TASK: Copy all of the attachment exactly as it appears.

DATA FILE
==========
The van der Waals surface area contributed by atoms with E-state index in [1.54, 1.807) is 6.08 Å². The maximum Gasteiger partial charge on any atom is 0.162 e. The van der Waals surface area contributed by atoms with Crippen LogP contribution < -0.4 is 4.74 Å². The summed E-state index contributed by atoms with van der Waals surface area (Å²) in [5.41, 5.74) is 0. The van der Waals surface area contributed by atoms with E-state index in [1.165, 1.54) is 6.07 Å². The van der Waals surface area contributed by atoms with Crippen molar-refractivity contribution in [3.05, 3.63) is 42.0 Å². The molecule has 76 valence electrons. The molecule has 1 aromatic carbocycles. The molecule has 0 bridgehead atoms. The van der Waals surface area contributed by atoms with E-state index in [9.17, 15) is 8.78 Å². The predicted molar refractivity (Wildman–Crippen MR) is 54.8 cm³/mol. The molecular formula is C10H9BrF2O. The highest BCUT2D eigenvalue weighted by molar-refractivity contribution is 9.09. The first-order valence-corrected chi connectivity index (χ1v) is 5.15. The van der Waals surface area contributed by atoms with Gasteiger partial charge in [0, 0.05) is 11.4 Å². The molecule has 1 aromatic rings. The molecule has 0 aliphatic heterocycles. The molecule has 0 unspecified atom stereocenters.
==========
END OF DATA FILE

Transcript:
The van der Waals surface area contributed by atoms with E-state index in [1.54, 1.807) is 6.08 Å². The maximum Gasteiger partial charge on any atom is 0.162 e. The van der Waals surface area contributed by atoms with Crippen LogP contribution < -0.4 is 4.74 Å². The summed E-state index contributed by atoms with van der Waals surface area (Å²) in [5.41, 5.74) is 0. The van der Waals surface area contributed by atoms with E-state index in [1.165, 1.54) is 6.07 Å². The van der Waals surface area contributed by atoms with Crippen molar-refractivity contribution in [3.05, 3.63) is 42.0 Å². The molecule has 76 valence electrons. The molecule has 1 aromatic carbocycles. The molecule has 0 bridgehead atoms. The van der Waals surface area contributed by atoms with E-state index in [9.17, 15) is 8.78 Å². The predicted molar refractivity (Wildman–Crippen MR) is 54.8 cm³/mol. The molecular formula is C10H9BrF2O. The highest BCUT2D eigenvalue weighted by molar-refractivity contribution is 9.09. The first-order valence-corrected chi connectivity index (χ1v) is 5.15. The van der Waals surface area contributed by atoms with Gasteiger partial charge in [0, 0.05) is 11.4 Å². The molecule has 1 aromatic rings. The molecule has 0 aliphatic heterocycles. The molecule has 0 unspecified atom stereocenters.